Give the people with the TV cameras credit for his 16-point, 14-assist, 11-rebound masterpiece against the star-studded Miami Heat on Sunday?
Not a chance. This is Rondo, after all. The Celtics point guard’s personality, like his game, does not fit into the traditional classification. Whereas other players might admit that the bright lights and big stage inspire them to turn up their intensity, Rondo is not like most other players.
“I think my teammates put the spotlight on me more than the media or the televised games,” Rondo said after the Celtics’ 91-72 win. “Four or five guys came up and told me to be aggressive and show them what a great point guard does.”
Whatever a great point guard does, Rondo has done it this season when the major networks are in the building. Before Sunday there were his 32 points, 15 assists and 10 rebounds in a win over the Bulls in February and his unforgettable 18 points, 20 assists and 17 rebounds in an overtime win over the Knicks at the height of Linsanity in early March.
Of course, he also submitted 31 points and 13 assists on Christmas Day in New York, and two days later had 22 points and 12 assists in Miami. But those were losses, so in Rondo’s mind, those probably don’t count.
Oh yes, and lots of people were watching Game 3 of last year’s Eastern Conference playoff series, when Rondo dislocated his left elbow and returned to lead the Celtics to their only victory against the Heat.
With a large audience and two workable arms, Rondo was ready to deliver in the Celtics’ statement win.
“See how you have all these cameras on me?” said forward Brandon Bass, who scored 16 points as the beneficiary of a number of Rondo’s passes. “Rondo really likes having these cameras on him. Every time there’s a TV game, he steps it up.”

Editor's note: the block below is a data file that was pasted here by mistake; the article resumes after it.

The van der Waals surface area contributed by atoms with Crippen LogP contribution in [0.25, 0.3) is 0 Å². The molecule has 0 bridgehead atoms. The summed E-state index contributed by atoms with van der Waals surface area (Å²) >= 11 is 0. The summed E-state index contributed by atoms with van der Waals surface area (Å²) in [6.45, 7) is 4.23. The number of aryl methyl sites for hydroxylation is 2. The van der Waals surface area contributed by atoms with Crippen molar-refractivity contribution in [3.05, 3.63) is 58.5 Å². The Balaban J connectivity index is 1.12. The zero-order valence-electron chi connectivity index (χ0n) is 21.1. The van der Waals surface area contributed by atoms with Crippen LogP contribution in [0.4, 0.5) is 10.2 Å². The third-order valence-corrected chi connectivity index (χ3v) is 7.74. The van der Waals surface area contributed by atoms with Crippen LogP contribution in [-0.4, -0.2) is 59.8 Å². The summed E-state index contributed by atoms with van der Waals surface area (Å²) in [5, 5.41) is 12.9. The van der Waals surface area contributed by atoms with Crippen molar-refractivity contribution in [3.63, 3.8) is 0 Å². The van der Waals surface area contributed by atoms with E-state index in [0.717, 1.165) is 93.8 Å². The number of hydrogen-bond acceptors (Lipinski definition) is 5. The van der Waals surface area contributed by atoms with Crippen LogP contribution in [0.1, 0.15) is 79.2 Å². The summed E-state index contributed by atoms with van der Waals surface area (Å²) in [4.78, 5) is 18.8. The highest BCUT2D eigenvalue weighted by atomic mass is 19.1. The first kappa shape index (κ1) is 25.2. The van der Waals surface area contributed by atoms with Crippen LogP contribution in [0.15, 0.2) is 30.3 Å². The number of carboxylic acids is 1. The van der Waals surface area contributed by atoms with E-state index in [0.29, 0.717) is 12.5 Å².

Rondo can deny all he likes. His teammates know better, even if they prefer to play coy.
“I don’t know for sure, but I think he told me that,” said Bass, who like most of the people in the Celtics locker room was in a good mood. “I can’t tell you, but I think he said that. Big games, big-time players love to show up.”
Celtics coach Doc Rivers joked that he will tell Rondo every game remaining on the schedule is on ABC, but soon Rivers will not have to lie. Every game come playoff time gets the national TV treatment.
The key to Rondo’s performances is not just what he produces for the Celtics, but also how many different ways he produces. He started by taking the ball to the rack at will against Mario Chalmers and led Boston with 10 points in the first quarter. When the Heat closed down on his drives, Rondo reverted to his playmaking ways.
“One of the things we told Rondo was that we needed him to be a scorer,” Rivers said. “Not necessarily a playmaker, but a scorer. And I thought he set the tone at the beginning of the game by doing that. That loosened it up for everybody else to get into the game.”
By the end, five different Celtics had scored in double figures and eight Boston players had contributed meaningfully to the offensive cause. The balance made for several small heroes, and that was OK. There was plenty of spotlight for Rondo to share.
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